KC9KEP - A work in progress



  Homebrew Radio Projects - Knight Space Spanner


Before building my first Space Spanner many years ago, the fruits of my radio fabrication career were represented by a of couple crystal radios with hand-wound shellacked coils, orange-crate-wood bases, and coat-hanger wire tuning-coil wipers. 

I had probably received the Space Spanner kit as a birthday present when I was around 8 or 9 years old. 

What an experience, being exposed to this new technology for the first time! 

Featured in the kit were foldout illustrations of components that were transformed into Alfred Morgan-esque cartoon-like gray-scale line drawings.  Also included were solder “lugs”, terminal strips, 6-32 hardware and many types of hardware and components that I’d never seen or even heard of before!  (What an uncharted territory! .. could I pull this off?) 

Ahh .. Nothing beats the sophisticated order of fresh phenolic tube sockets, new proxylin (what’s that?), wood and glue!  Neat colors too .. large green square mica capacitor & yellow-brown filter cap, blue & red colored wires, jet-black shiny control knobs with crisp white indicator lines. 

My tools then were crude at best .. a honking Weller soldering gun, lineman’s pliers, maybe a needle nose pliers, and I don’t even recall what I had used for a wire stripper/cutter. 

I remember such events as soldering a small reddish-brown ceramic cap to a tube socket, & watching the paraffin break into a excited dancing boil .. Whoa! .. Cool! .. Hope I didn’t wreck anything! 

Back in class in grade school, I’d long for 3:15 pm so that I could race back home to resume work on the project that had mentally eclipsed any lesson that the teacher could present.  I felt so validated & invigorated to be engaged in this potent technical scientific arena.  Frequent unsuccessful attempts were made to satisfy my yearning by trying to recall the triode detector circuits and sketch them on my wood desktop with pencil.  (Luckily, the teacher never caught me.)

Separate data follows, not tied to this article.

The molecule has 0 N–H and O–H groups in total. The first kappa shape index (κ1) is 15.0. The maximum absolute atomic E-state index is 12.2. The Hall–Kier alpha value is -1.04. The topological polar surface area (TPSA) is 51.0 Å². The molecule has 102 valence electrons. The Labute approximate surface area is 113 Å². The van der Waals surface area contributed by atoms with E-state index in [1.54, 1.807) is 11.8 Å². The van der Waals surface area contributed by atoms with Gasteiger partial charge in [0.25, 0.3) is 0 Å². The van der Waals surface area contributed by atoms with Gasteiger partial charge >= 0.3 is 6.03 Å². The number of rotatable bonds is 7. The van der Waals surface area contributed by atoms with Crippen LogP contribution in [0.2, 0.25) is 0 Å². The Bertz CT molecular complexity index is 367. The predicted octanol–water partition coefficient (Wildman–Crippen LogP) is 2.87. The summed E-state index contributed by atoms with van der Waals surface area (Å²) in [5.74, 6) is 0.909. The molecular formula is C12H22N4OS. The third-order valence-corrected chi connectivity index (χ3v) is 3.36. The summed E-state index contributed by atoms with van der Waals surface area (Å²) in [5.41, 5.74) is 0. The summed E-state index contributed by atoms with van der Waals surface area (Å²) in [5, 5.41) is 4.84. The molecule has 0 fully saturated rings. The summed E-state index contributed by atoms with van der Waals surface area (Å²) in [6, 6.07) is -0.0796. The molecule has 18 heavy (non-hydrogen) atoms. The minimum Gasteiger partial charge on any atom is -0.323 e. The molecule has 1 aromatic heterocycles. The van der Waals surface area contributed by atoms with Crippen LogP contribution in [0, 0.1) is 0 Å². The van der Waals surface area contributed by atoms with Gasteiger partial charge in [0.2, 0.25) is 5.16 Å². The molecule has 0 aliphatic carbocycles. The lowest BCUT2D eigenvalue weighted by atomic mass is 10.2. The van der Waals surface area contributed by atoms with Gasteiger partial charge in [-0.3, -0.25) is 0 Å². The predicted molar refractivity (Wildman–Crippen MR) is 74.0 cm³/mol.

And, I remember it being a hot summer while building the project on my Ma’s oak kitchen table. 

Unfortunately, when first powered on, the radio’s only hint of life was a nasty and persistent 60-cycle (it was called “cycles” then) hum. 

My friends could only offer mystified condolences.  I was trail blazing here.  And, I owned no trouble shooting equipment then, not even a VOM. 

Fortunately, my Dad (who I've suspected of living an electronics career thru me) took the radio to a repair shop & got ‘er going. 

Funny, I remember more about the fabricating the radio than actually using it! 

I suppose that I finally got tired of the Space Spanner when we purchased a Heathkit GR-91 and the Spanner went the way of all winds .. 

So, here it is, about a half century later and I came across one of my old books that I had received as a Christmas present in 1962 (Dang, my folks was good to me!) 

“Electronics Made Easy” by Stern.  And, as luck would have it, one of the featured projects was the ubiquitous Space Spanner. 

I had already built a couple regenerative receivers that past year (Alfred Morgan’s one-tuber and the 1930’s Doerle TwinPlex), so how could I not build the Space Spanner again? 

(I have been watching eBay to purchase one of these old receivers, but dang .. they’re asking a lot of money for a set that cost $19.95 new!) 

And, I’ve got my Gingery Universal Coil winder and my Lindsay Grid Dip Meter now .. precisely the tools that could conceivably provide me with the ability to fabricate the only “missing” components, i.e. the tuning/tickler coils. 

Armed with much more experience (and finance) and some sheet metal tools at my disposal, here it is .. the 2006 Space Spanner.  It’s coming up on its 50th birthday!

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